Interprofessional Big Data: An Informatics Learning Laboratory Translating Key Concepts to the Real-World
April 4-5, 2018
Location: Doubletree by Hilton Minneapolis-University, Minneapolis, MN
This hands-on informatics/big data workshop will provide a laboratory to address the key issues facing attendees. The workshop will teach key concepts, highlight exemplars, provide group consultations and customize the work session to address the questions brought forward by attendees.
This two-day workshop engages individuals and teams to explore key concepts in big data science, focusing on building capacity while understanding and supporting local solutions within a national context.
This workshop focused on transformation, not traditional statistical analysis, will provide strategies for supporting transformative thinking using the latest informatics concepts.
Many people today are challenged with information systems and how to extract data to tell their story – it is happening in every sector of the United States. For individuals and teams implementing interprofessional practice and education, a key question is how does data help me demonstrate value. Other common questions we hear are:
- How do I determine what data to measure?
- Is my data considered a standardized measure?
- What standardized data can I access in the information systems?
- How do I get the data out of the information systems?
- What story can I tell with my data?
- How can my data help me locally?
This workshop is a hands-on introduction to interprofessional informatics. The workshop will introduce key concepts and highlight exemplars while providing concrete examples of local and national benefit. Attendees will learn how interprofessional informatics can be used to address critical questions in the clinical learning environment and guide decisions around care and care management.
Come with your questions and examples. The workshop experience, driven by local experiences and the needs of attendees,will provide dedicated time within the interprofessional practice/education agenda to work with teams or individuals on designing and applying sustainable interprofessional big data strategies local to national.
This workshop will describe the National Center’s IPE Core Data Set, a first-of-its-kind for interprofessional practice and education in the nation.
Issues and Challenges attendees might consider bringing forward for discussion include:
- Classifying data into dashboards
- Classifying data into diagnosis (medical, nursing)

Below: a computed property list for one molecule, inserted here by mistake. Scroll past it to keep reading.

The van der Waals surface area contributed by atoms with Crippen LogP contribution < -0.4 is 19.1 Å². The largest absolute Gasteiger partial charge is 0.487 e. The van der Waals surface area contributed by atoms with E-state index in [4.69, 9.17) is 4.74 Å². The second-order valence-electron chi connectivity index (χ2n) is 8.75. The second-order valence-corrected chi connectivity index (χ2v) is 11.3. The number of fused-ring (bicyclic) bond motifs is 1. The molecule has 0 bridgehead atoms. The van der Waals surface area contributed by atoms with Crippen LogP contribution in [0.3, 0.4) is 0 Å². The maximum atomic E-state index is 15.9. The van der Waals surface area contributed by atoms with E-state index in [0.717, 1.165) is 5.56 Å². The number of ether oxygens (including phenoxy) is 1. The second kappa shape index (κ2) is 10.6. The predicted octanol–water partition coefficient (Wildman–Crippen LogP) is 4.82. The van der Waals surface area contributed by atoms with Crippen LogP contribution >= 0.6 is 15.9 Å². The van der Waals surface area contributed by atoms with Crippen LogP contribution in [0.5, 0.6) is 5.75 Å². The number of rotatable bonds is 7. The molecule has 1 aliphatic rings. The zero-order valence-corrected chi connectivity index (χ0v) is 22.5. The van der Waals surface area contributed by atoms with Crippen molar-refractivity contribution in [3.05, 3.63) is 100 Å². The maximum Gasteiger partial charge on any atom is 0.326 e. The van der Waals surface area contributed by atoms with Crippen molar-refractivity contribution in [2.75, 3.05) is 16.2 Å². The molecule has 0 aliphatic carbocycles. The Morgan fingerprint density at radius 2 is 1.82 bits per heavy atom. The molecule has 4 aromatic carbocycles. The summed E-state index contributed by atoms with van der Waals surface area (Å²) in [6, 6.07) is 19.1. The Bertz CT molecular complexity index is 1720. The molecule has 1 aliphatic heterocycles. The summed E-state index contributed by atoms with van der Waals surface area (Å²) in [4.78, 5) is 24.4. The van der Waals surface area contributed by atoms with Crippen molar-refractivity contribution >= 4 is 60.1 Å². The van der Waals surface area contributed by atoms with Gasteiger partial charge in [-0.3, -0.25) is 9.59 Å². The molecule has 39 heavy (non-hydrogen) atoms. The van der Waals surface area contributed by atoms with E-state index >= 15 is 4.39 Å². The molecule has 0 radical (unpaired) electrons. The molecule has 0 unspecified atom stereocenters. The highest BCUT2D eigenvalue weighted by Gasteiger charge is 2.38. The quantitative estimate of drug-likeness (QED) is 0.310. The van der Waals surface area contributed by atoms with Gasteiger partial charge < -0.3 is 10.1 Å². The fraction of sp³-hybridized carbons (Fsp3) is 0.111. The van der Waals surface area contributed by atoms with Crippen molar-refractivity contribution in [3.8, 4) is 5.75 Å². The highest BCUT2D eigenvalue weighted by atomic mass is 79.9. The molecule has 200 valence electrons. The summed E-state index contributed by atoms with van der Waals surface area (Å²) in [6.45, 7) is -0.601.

- Optimizing best practices (clinical pathways)
- Comparative effectiveness (drugs, technology, practice)
- Prediction & risk profiling (diabetes, stroke, MI, pressure ulcers, falls)
- Reducing readmissions
- Integrating personalized medicine/health and social determinants of health
- Leveraging social media, GPS, wearable technology for health
Who should attend
Increasingly, the delivery of health care is relying on big data to understand trends to optimize care and improve health outcomes. Anyone with an interest in interprofessional health informatics would benefit from this introductory level-course. Understanding that different members of the team bring different perspectives and strengths, we encourage you to broadly consider engaging your interprofessional team supporting your data goals.
This course may be of particular interest to:
- Health care and education collaborators exploring how to leverage big data to support solutions for interprofessional practice, education and scholarship
- Health care administrators and clinical professionals desiring to understand basic principles of big data science and how it can guide decisions around care and care management.
- Health IT professionals seeking information about current trends in interprofessional big data science and how they can be applied to local environments.
- Individuals with an interest in learning more about interprofessional big data science and its role in advancing interprofessional practice and education.
The National Center for Interprofessional Practice and Education is supported by a Health Resources and Services Administration Cooperative Agreement Award No. UE5HP25067. The National Center is also funded in part by the Josiah Macy Jr. Foundation, the Robert Wood Johnson Foundation, the Gordon and Betty Moore Foundation, The John A. Hartford Foundation and the University of Minnesota.
A special thank you to the University of Minnesota School of Nursing for its leadership in nursing and interprofessional informatics research to improve health and health care through local, national and international engagement.